375,000 people visit this blog every month. Subscribe and see why.

X

Whoa!

Damn, this thing is huge!

Just try and make this go away. I dare you.

No, but seriously, you should consider subscribing. I send only the best stuff, and I won’t send your email to any spammers (pharmaceutical vendors, body part enhancers, etc), no matter how nicely they ask.

The Short, 16-Step Guide to Getting Rid of Your Crap

Tweet

Yay, it’s Friday! Time to head home and relax after a week of hard work.

1. Enter the front door of your home. Toss off your shoes. Notice, lying beneath, a pair of boots you have worn only once. Shrug.

2. Turn on the television and sit on your Ikea couch. Attempt to relax. Awaken 20 minutes later, realizing that you’ve been passively flipping through channels. Turn off the TV, remove the batteries from your remote. Toss them in your Blendtec blender. Stop yourself moments away from doing something drastic.

3. Briefly fondle the iPhone in your pocket. Stop yourself, realizing you were about to do the exact same thing with Reddit as you just did with TV. Call and cancel your data plan in the nick of time.

4. Begin to wonder what people did before television and internet access. Observe the room around you, looking over the unread books and unwatched DVDs lining your dusty shelves. Consider shopping, then picture the unworn clothes occupying your cavernous walk-in closet.

5. Realize your imagination has turned all black and grey.

6. Suddenly recognize that you haven’t used your “spare” room… ever. Do the math and realize said room is costing you five or six hours of work per month. Take out a piece of paper and compare it to that trip to Japan you’ve been meaning to take. Stare at the math in disbelief. Stuff the paper in your mouth and begin to chew.

7. Realize that the brief emotional rush that accompanied the purchase of each item in your home is now gone, leaving only the object itself in its most basic, uninteresting form. The gorgeous, pastel designer couch has become simply a chair. A beautiful glass buffet is transformed into a mere table. A set of immaculate handmade dishes has aged into nothing but a bunch of plates. Your goose down duvet is actually just a blanket. Wince.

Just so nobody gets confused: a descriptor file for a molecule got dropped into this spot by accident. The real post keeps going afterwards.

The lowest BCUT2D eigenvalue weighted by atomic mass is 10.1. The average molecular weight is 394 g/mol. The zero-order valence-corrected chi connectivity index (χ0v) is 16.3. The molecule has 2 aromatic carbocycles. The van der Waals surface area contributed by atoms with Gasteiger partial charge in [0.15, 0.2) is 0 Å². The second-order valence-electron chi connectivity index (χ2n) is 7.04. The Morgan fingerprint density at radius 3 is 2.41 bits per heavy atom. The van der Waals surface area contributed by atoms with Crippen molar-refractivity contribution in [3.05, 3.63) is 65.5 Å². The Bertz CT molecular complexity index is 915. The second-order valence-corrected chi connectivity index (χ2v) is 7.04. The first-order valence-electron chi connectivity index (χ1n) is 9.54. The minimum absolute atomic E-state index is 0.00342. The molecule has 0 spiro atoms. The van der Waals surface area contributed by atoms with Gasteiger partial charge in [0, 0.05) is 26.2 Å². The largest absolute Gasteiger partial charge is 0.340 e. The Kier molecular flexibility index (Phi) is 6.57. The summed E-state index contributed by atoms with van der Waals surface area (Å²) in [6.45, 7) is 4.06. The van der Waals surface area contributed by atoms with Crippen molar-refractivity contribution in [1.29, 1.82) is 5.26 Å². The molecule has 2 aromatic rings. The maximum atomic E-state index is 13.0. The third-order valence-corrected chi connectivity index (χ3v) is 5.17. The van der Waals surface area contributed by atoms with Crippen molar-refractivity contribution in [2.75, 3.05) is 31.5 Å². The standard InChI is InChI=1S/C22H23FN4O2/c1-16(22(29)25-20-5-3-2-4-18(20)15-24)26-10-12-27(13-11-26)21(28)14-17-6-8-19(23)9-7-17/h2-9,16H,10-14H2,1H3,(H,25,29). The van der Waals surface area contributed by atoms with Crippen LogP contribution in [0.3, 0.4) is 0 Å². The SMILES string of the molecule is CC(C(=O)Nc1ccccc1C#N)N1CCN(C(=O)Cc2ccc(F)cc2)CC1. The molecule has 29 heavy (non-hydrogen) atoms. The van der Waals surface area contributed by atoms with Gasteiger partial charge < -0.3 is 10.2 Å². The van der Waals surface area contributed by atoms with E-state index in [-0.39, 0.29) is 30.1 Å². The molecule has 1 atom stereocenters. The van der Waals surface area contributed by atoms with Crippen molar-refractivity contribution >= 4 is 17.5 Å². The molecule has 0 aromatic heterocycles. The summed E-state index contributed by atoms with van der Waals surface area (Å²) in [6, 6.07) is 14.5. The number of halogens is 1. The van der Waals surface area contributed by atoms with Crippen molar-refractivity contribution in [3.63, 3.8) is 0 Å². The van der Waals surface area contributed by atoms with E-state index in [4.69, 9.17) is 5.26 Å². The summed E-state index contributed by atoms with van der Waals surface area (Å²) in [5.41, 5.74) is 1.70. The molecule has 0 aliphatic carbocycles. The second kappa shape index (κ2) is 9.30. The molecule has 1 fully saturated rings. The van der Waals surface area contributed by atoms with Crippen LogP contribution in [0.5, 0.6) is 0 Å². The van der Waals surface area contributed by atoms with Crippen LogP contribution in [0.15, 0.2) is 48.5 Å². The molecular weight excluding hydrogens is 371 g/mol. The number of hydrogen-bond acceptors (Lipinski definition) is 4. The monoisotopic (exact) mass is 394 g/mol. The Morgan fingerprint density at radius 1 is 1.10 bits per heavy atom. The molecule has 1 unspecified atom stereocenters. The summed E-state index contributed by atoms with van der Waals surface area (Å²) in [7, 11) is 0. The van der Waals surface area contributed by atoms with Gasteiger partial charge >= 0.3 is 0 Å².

8. Glance down at your groceries and realize that the Doritos, Lay’s, and Ruffles you purchased are all just coloured corn and potatoes.

9. Open your credit card bill. Wide-eyed, discover how often you’ve confused shopping with actual extra-curricular activities. Consider joining a monastery.

10. Remember that time you went over to a party in a friend’s pseudo-abandoned loft. Recall the roommates, the self-made art and photos on the walls, the obscenely cheap rent, and the embraced simplicity.

11. Begin to make a quick list of the top 10 things you own in terms of how much they cost. With horror, make a second list of the top 10 things that make you happy. Sense the creeping dread as you realize there is no overlap between the two at all. Shudder in terror.

12. Decide to have a packing party like your friend suggested one time. Take the old sheets you never used from Crate & Barrel. Cover all your stuff with them. Endeavour not to uncover it unless you decide you need to use it. Realize suddenly that you would never use anything at all because you are never actually home.

13. Remember a time in childhood when you were more excited by ideas, love, travel, and people than by anything else. Realize that you have, somehow, bought into a new religion, and that malls, from the inside, look exactly like cathedrals.

14. Consider starting a fire.

15. Consider that, perhaps, you are more than just your stuff. Begin to take a long walk. Breathe.

16. Begin to relax. Give yourself the freedom to begin to dream again.

(In collaboration with Josh Millburn of TheMinimalists.com)

* Filed by Julien at 2:43 pm under guide, simplicity


Hi, I’m Julien Smith. I'm the founder and CEO of Breather.

Check out more of my blog, my free book or add me on twitter. Also, we're hiring. Check that out.

Subscribe via email:

77 Responses to “The Short, 16-Step Guide to Getting Rid of Your Crap”

  1. JohnD Says:

    Well, Tyler Durden (Fight Club) sums it up perfectly in just two sentences ;-)

    “The things you own end up owning you.”

    “It’s only after we’ve lost everything that we’re free to do anything.”

    • Gavrev Eugen Says:

      The same feeling with me , it’s like FC :
      “You are not your job. You’re not how much money you have in the bank. You’re not … ” and so on. but in less rebellious degree, not just submissive follow.. but totally comprehending. I thinks that’s kind of my point of view too.

      And as usual great narrative stile. Thank You!

    • Easy_Ebes Says: